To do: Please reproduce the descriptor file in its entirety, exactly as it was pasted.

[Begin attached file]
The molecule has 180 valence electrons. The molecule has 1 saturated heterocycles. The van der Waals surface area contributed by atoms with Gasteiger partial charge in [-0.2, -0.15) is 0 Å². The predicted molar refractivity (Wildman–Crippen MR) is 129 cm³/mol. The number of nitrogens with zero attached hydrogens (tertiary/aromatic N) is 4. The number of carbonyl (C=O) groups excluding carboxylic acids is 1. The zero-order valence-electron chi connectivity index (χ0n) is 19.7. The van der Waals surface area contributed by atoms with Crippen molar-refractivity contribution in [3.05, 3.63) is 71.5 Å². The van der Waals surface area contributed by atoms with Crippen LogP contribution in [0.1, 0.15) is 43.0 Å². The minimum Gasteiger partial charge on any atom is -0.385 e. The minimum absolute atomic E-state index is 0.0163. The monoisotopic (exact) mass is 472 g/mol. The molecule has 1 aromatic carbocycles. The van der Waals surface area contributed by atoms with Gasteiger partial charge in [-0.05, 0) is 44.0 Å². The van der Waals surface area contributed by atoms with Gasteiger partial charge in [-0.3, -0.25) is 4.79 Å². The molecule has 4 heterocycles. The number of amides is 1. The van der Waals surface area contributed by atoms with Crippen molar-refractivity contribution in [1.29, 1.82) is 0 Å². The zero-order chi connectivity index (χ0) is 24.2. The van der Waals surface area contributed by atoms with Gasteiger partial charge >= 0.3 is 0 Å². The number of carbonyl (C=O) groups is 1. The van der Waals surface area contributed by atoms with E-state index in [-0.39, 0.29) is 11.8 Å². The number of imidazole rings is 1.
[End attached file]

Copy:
The molecule has 180 valence electrons. The molecule has 1 saturated heterocycles. The van der Waals surface area contributed by atoms with Gasteiger partial charge in [-0.2, -0.15) is 0 Å². The predicted molar refractivity (Wildman–Crippen MR) is 129 cm³/mol. The number of nitrogens with zero attached hydrogens (tertiary/aromatic N) is 4. The number of carbonyl (C=O) groups excluding carboxylic acids is 1. The zero-order valence-electron chi connectivity index (χ0n) is 19.7. The van der Waals surface area contributed by atoms with Crippen molar-refractivity contribution in [3.05, 3.63) is 71.5 Å². The van der Waals surface area contributed by atoms with Crippen LogP contribution in [0.1, 0.15) is 43.0 Å². The minimum Gasteiger partial charge on any atom is -0.385 e. The minimum absolute atomic E-state index is 0.0163. The monoisotopic (exact) mass is 472 g/mol. The molecule has 1 aromatic carbocycles. The van der Waals surface area contributed by atoms with Gasteiger partial charge in [-0.05, 0) is 44.0 Å². The van der Waals surface area contributed by atoms with Gasteiger partial charge in [-0.3, -0.25) is 4.79 Å². The molecule has 4 heterocycles. The number of amides is 1. The van der Waals surface area contributed by atoms with Crippen molar-refractivity contribution in [1.29, 1.82) is 0 Å². The zero-order chi connectivity index (χ0) is 24.2. The van der Waals surface area contributed by atoms with Gasteiger partial charge >= 0.3 is 0 Å². The number of carbonyl (C=O) groups is 1. The van der Waals surface area contributed by atoms with E-state index in [-0.39, 0.29) is 11.8 Å². The number of imidazole rings is 1.